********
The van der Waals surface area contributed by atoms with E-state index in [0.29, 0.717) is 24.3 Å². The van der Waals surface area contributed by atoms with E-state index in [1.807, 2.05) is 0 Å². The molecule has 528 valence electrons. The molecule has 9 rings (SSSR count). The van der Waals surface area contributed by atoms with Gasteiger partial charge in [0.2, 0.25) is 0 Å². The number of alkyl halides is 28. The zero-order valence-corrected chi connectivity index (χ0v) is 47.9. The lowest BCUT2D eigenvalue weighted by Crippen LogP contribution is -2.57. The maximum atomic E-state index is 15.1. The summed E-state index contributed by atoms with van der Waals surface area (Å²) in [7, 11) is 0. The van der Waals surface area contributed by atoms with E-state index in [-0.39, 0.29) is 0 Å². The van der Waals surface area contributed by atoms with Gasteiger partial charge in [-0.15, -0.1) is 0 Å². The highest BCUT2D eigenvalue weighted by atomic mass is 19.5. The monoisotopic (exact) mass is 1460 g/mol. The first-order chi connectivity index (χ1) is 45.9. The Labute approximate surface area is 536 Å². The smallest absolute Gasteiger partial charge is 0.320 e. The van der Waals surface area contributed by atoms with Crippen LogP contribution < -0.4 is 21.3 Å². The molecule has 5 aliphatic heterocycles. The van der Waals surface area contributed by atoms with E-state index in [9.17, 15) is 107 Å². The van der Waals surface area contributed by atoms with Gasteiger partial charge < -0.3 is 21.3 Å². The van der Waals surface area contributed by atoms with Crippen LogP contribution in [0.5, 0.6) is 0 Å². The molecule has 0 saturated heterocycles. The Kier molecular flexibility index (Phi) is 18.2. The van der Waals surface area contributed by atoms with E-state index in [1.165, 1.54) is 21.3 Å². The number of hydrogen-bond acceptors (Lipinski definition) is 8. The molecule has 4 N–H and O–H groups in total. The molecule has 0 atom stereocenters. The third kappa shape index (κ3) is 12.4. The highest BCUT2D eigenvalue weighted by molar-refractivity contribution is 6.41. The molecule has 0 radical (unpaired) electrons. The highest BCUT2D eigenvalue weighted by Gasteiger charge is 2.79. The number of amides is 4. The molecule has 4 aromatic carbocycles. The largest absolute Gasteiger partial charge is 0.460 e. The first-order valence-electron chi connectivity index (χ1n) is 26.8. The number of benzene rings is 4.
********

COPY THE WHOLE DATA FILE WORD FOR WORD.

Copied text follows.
The van der Waals surface area contributed by atoms with E-state index in [0.29, 0.717) is 24.3 Å². The van der Waals surface area contributed by atoms with E-state index in [1.807, 2.05) is 0 Å². The molecule has 528 valence electrons. The molecule has 9 rings (SSSR count). The van der Waals surface area contributed by atoms with Gasteiger partial charge in [0.2, 0.25) is 0 Å². The number of alkyl halides is 28. The zero-order valence-corrected chi connectivity index (χ0v) is 47.9. The lowest BCUT2D eigenvalue weighted by Crippen LogP contribution is -2.57. The maximum atomic E-state index is 15.1. The summed E-state index contributed by atoms with van der Waals surface area (Å²) in [7, 11) is 0. The van der Waals surface area contributed by atoms with E-state index in [-0.39, 0.29) is 0 Å². The van der Waals surface area contributed by atoms with Gasteiger partial charge in [-0.15, -0.1) is 0 Å². The highest BCUT2D eigenvalue weighted by atomic mass is 19.5. The monoisotopic (exact) mass is 1460 g/mol. The first-order chi connectivity index (χ1) is 45.9. The Labute approximate surface area is 536 Å². The smallest absolute Gasteiger partial charge is 0.320 e. The van der Waals surface area contributed by atoms with Crippen LogP contribution < -0.4 is 21.3 Å². The molecule has 5 aliphatic heterocycles. The van der Waals surface area contributed by atoms with E-state index in [9.17, 15) is 107 Å². The van der Waals surface area contributed by atoms with Gasteiger partial charge < -0.3 is 21.3 Å². The van der Waals surface area contributed by atoms with Crippen LogP contribution in [0.5, 0.6) is 0 Å². The molecule has 0 saturated heterocycles. The Kier molecular flexibility index (Phi) is 18.2. The van der Waals surface area contributed by atoms with E-state index in [1.165, 1.54) is 21.3 Å². The number of hydrogen-bond acceptors (Lipinski definition) is 8. The molecule has 4 N–H and O–H groups in total. The molecule has 0 atom stereocenters. The third kappa shape index (κ3) is 12.4. The highest BCUT2D eigenvalue weighted by molar-refractivity contribution is 6.41. The molecule has 0 radical (unpaired) electrons. The highest BCUT2D eigenvalue weighted by Gasteiger charge is 2.79. The number of amides is 4. The molecule has 4 aromatic carbocycles. The largest absolute Gasteiger partial charge is 0.460 e. The first-order valence-electron chi connectivity index (χ1n) is 26.8. The number of benzene rings is 4.